Your cutting board
University of Arizona researchers found that the average cutting board has 200 times more fecal bacteria than a toilet seat. A big culprit: raw meat, since many fecal bacteria originate in animals’ internal organs. So, the last chicken cutlet you diced? The tiny grooves your knife left in the cutting board are prime real estate for germs to get cozy.
Clean it: Wash plastic cutting boards with liquid dish detergent and water, then soak thoroughly in a solution of two teaspoons of bleach and a gallon of water. For wooden boards, do the same but use two tablespoons of bleach per gallon of water. Don’t soak overnight. Here are some more germy kitchen items you probably don’t think to clean.
Your pet’s food bowl
One of the home’s dirtiest surfaces could be your pet’s trusty kibble dish. If your dog licks a toilet seat, he’s picking up about 295 bacteria per square inch. But if he licks the inside rim of his unclean dish, he just gobbled up 2,110 bacteria per square inch—and what dog licks just one inch?
Clean it: To keep pets healthy, wash all food bowls after every meal with hot water and soap, or combine baking soda, warm water, and salt in equal parts and scrub the surface in circles before rinsing. If you don’t, bacteria will multiply on the leftover residue of your pet’s slobber and food bits, a little like if you used the same fork every day without washing it.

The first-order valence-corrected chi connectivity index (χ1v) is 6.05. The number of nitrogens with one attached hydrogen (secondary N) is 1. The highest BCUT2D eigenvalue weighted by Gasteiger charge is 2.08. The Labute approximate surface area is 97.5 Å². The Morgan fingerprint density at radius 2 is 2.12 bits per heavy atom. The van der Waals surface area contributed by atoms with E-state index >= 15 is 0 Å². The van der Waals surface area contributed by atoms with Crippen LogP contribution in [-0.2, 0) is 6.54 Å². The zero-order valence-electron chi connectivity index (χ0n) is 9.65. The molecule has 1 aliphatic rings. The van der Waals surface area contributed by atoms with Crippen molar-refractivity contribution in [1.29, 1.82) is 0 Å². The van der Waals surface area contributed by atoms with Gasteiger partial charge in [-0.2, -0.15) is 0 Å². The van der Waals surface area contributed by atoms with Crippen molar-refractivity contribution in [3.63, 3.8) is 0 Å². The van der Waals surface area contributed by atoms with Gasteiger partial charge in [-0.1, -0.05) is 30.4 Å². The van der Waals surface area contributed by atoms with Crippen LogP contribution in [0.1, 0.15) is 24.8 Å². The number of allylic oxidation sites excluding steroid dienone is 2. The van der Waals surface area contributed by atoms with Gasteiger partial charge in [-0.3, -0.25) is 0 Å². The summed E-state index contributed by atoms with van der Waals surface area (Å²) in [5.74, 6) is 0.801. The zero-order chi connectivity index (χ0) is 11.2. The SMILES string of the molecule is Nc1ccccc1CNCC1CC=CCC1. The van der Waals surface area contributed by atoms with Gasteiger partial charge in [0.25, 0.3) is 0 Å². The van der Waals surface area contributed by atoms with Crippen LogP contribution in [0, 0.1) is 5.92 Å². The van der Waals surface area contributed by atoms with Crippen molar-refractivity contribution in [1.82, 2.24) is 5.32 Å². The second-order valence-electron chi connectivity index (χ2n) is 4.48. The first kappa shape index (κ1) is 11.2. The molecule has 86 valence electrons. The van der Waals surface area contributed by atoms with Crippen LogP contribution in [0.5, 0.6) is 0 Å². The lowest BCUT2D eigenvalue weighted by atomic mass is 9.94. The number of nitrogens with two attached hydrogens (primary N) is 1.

Your clean laundry
A load of underwear will transfer at least 100 million E. coli bacteria—the culprit behind diarrhea—to the washing machine, which becomes a breeding ground that can contaminate other clothing. With a front-loading machine, it’s worse; water settles at the bottom and creates the moist environment bacteria loves. Your toilet seat, on the other hand, is too dry to support a very large bacterial population.
Clean it: Disinfect your machine by washing a load of whites with bleach first, or cleaning your washer with bleach at least once a month (pour two cups of bleach into the detergent compartment, and run empty on the hottest cycle before wiping dry; leave the door open after). To avoid spreading bacteria, wash underwear separately with hot water and a color-safe bleach replacement. Here are some tricks professional housecleaners use to keep their own homes germ-free.